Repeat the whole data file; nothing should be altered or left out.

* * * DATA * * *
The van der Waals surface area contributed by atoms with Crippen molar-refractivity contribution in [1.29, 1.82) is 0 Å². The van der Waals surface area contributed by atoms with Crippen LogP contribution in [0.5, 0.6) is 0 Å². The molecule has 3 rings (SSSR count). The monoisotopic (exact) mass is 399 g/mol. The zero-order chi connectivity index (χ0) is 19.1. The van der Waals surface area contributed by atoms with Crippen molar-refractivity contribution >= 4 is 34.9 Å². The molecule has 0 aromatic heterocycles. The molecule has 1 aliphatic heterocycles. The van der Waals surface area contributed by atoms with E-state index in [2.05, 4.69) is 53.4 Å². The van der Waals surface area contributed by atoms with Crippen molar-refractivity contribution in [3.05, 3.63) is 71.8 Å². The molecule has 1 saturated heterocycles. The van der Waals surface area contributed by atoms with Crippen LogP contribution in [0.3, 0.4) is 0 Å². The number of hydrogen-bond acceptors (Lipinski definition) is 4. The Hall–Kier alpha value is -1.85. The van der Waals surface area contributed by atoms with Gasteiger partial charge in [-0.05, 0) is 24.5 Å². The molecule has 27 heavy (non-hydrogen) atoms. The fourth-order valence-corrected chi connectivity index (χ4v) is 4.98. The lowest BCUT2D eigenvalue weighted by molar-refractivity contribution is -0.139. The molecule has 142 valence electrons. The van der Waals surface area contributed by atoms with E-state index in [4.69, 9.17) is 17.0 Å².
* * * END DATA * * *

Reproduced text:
The van der Waals surface area contributed by atoms with Crippen molar-refractivity contribution in [1.29, 1.82) is 0 Å². The van der Waals surface area contributed by atoms with Crippen LogP contribution in [0.5, 0.6) is 0 Å². The molecule has 3 rings (SSSR count). The monoisotopic (exact) mass is 399 g/mol. The zero-order chi connectivity index (χ0) is 19.1. The van der Waals surface area contributed by atoms with Crippen molar-refractivity contribution >= 4 is 34.9 Å². The molecule has 0 aromatic heterocycles. The molecule has 1 aliphatic heterocycles. The van der Waals surface area contributed by atoms with E-state index in [2.05, 4.69) is 53.4 Å². The van der Waals surface area contributed by atoms with Crippen molar-refractivity contribution in [3.05, 3.63) is 71.8 Å². The molecule has 1 saturated heterocycles. The van der Waals surface area contributed by atoms with Crippen LogP contribution in [0.3, 0.4) is 0 Å². The number of hydrogen-bond acceptors (Lipinski definition) is 4. The Hall–Kier alpha value is -1.85. The van der Waals surface area contributed by atoms with Gasteiger partial charge in [-0.05, 0) is 24.5 Å². The molecule has 27 heavy (non-hydrogen) atoms. The fourth-order valence-corrected chi connectivity index (χ4v) is 4.98. The lowest BCUT2D eigenvalue weighted by molar-refractivity contribution is -0.139. The molecule has 142 valence electrons. The van der Waals surface area contributed by atoms with E-state index in [4.69, 9.17) is 17.0 Å².